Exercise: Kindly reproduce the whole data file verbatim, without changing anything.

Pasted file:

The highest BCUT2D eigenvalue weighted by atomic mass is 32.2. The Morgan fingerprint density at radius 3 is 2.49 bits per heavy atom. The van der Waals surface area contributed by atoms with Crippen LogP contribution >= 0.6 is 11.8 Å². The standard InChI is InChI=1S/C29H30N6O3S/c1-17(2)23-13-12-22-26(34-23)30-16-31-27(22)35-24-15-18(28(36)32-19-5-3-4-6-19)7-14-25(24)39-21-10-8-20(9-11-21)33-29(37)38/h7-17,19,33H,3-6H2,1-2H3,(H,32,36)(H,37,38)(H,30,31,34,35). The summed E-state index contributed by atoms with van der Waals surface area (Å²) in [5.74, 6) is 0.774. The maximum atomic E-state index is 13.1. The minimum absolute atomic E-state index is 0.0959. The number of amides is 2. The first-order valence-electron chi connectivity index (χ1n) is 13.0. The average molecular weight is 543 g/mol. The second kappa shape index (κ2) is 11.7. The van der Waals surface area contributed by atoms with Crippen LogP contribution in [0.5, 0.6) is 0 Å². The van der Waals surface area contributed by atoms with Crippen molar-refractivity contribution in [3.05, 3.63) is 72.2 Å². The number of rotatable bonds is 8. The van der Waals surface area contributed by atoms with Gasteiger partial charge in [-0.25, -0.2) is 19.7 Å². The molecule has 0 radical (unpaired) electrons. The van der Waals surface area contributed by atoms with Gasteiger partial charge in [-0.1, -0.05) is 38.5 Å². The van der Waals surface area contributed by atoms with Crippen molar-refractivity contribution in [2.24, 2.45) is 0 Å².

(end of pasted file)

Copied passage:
The highest BCUT2D eigenvalue weighted by atomic mass is 32.2. The Morgan fingerprint density at radius 3 is 2.49 bits per heavy atom. The van der Waals surface area contributed by atoms with Crippen LogP contribution >= 0.6 is 11.8 Å². The standard InChI is InChI=1S/C29H30N6O3S/c1-17(2)23-13-12-22-26(34-23)30-16-31-27(22)35-24-15-18(28(36)32-19-5-3-4-6-19)7-14-25(24)39-21-10-8-20(9-11-21)33-29(37)38/h7-17,19,33H,3-6H2,1-2H3,(H,32,36)(H,37,38)(H,30,31,34,35). The summed E-state index contributed by atoms with van der Waals surface area (Å²) in [5.74, 6) is 0.774. The maximum atomic E-state index is 13.1. The minimum absolute atomic E-state index is 0.0959. The number of amides is 2. The first-order valence-electron chi connectivity index (χ1n) is 13.0. The average molecular weight is 543 g/mol. The second kappa shape index (κ2) is 11.7. The van der Waals surface area contributed by atoms with Crippen LogP contribution in [0.5, 0.6) is 0 Å². The van der Waals surface area contributed by atoms with Crippen molar-refractivity contribution in [3.05, 3.63) is 72.2 Å². The number of rotatable bonds is 8. The van der Waals surface area contributed by atoms with Gasteiger partial charge in [-0.25, -0.2) is 19.7 Å². The molecule has 0 radical (unpaired) electrons. The van der Waals surface area contributed by atoms with Gasteiger partial charge in [-0.1, -0.05) is 38.5 Å². The van der Waals surface area contributed by atoms with Crippen molar-refractivity contribution in [2.24, 2.45) is 0 Å².